The Cubs started the season carrying 13 pitchers and flirting with the idea of using super utility pitchers who had the ability to bridge the gap between starters and high leverage relievers. The plan was supposed to aid in the team’s management of its prized rotation arms.
Yet Cubs starting pitchers haven’t exactly played into that original vision, which is not an altogether bad thing. Indeed, the Cubs’ starting rotation is on pace to do something it hasn’t done since 2004, and has only happened twice since the turn of the century.
Cubs starters are on pace to throw more than 1,000 innings in 2016.
To be sure, whatever the plan for the bullpen and easing up on the starters, getting to 1,000 innings was always a perfect-world goal set by manager Joe Maddon prior to the season.
No Cubs rotation has pulled off such a feat since the 2003 and 2004 teams did it in consecutive years. Prior to that, no group of Cubs starters had thrown at least 1,000 innings since 1998. In fact, it has happened only five times in the last 30 years. As a point of comparison, the Cardinals have had starting rotations surpass 1,000 innings 1o times in the same span of years.
So far, the Cubs are tracking toward that 1,000-inning goal. Chris Bosio’s group finished April with the ninth most innings pitched in baseball (142.2), despite a pair of rainouts in the month’s final week.
Cubs starters have done a little bit of everything en route to a strong start. They have missed bats with a 24.5 percent strikeout rate, which ranked as the fourth best in April, while simultaneously keeping runners off the basepaths with a 6.6 percent walk rate, which ranked eighth.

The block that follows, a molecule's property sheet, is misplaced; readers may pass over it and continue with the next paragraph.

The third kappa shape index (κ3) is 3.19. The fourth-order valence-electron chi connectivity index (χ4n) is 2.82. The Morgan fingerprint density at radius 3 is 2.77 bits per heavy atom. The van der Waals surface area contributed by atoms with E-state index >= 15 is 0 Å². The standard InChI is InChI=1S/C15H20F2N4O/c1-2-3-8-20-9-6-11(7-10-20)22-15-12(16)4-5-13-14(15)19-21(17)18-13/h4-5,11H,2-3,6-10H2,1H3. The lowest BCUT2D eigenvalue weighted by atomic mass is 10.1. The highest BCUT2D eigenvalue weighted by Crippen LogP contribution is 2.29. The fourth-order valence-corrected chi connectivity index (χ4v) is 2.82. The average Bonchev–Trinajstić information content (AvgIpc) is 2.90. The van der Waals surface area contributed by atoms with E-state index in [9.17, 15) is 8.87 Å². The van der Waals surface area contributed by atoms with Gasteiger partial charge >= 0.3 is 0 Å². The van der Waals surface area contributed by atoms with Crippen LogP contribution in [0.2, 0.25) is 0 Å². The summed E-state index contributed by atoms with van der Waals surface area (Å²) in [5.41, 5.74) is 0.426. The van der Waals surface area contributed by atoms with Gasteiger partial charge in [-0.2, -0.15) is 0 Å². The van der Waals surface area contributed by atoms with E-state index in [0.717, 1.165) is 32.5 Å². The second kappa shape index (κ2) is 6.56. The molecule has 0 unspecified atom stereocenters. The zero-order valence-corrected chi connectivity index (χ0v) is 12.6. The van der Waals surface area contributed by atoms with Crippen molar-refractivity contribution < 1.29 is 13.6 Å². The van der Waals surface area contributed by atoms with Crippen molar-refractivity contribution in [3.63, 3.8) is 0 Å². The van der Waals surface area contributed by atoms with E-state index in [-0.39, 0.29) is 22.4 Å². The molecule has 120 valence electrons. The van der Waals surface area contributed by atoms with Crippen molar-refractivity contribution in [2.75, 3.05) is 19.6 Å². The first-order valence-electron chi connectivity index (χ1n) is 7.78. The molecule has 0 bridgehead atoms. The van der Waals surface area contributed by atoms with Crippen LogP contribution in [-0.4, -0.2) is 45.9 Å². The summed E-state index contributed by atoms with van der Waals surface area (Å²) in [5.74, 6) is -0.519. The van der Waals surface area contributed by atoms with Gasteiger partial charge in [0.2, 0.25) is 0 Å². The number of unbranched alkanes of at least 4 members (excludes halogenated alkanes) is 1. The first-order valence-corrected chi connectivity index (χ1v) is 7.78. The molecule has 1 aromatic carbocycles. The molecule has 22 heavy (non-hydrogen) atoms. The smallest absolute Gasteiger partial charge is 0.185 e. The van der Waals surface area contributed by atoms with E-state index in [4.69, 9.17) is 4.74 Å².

Further, Cubs starters have found themselves quite fortunate by churning out an 81.1 percent strand rate, which trails only the Rangers (85.3 LOB%) as the best in baseball. Opposing hitters have also had the least amount of luck against the Cubs when they do put the ball in play, evidenced by a .258 BABIP.
Of course, that’s not entirely the product of luck because opposing hitters aren’t hitting the ball too hard.
Baseball’s most efficient pitch in 2015 was the slider, and that seems to have carried over to start the 2016 season. But who would have guessed that PITCHf/x’s pitch value would have graded out Jason Hammel’s slider as the best among starting pitchers in April?
Hammel’s slider was worth 5.8 runs. And on a per 100-pitch basis, Hammel’s slider ranks fifth (5.50) behind the Phillies’ tandem of Vincent Velasquez (9.78) and Jerad Eickhoff (7.02), Mets ace Noah Syndergaard (5.78) and injured Indians front-line starter Carlos Carrasco (5.71).
While Jon Lester pitched to his best April ever and Jake Arrieta grabbed headlines with a no-hitter and continued regular season dominance, it will take a group effort for the Cubs to reach their goal of throwing 1,000 innings. Hammel has looked sharp early and Kyle Hendricks has pitched solidly as the fifth starter. John Lackey owns a 4.32 ERA in five starts, but has pitched to a 3.29 FIP and 3.37 xFIP that suggests he could be in for a slight progression toward the mean (then again: he sports a robust 40.6 percent hard-hit rate right now).
It will be interesting to see how this group follows April’s performance in May, and how Joe Maddon continues to manage his pitching staff.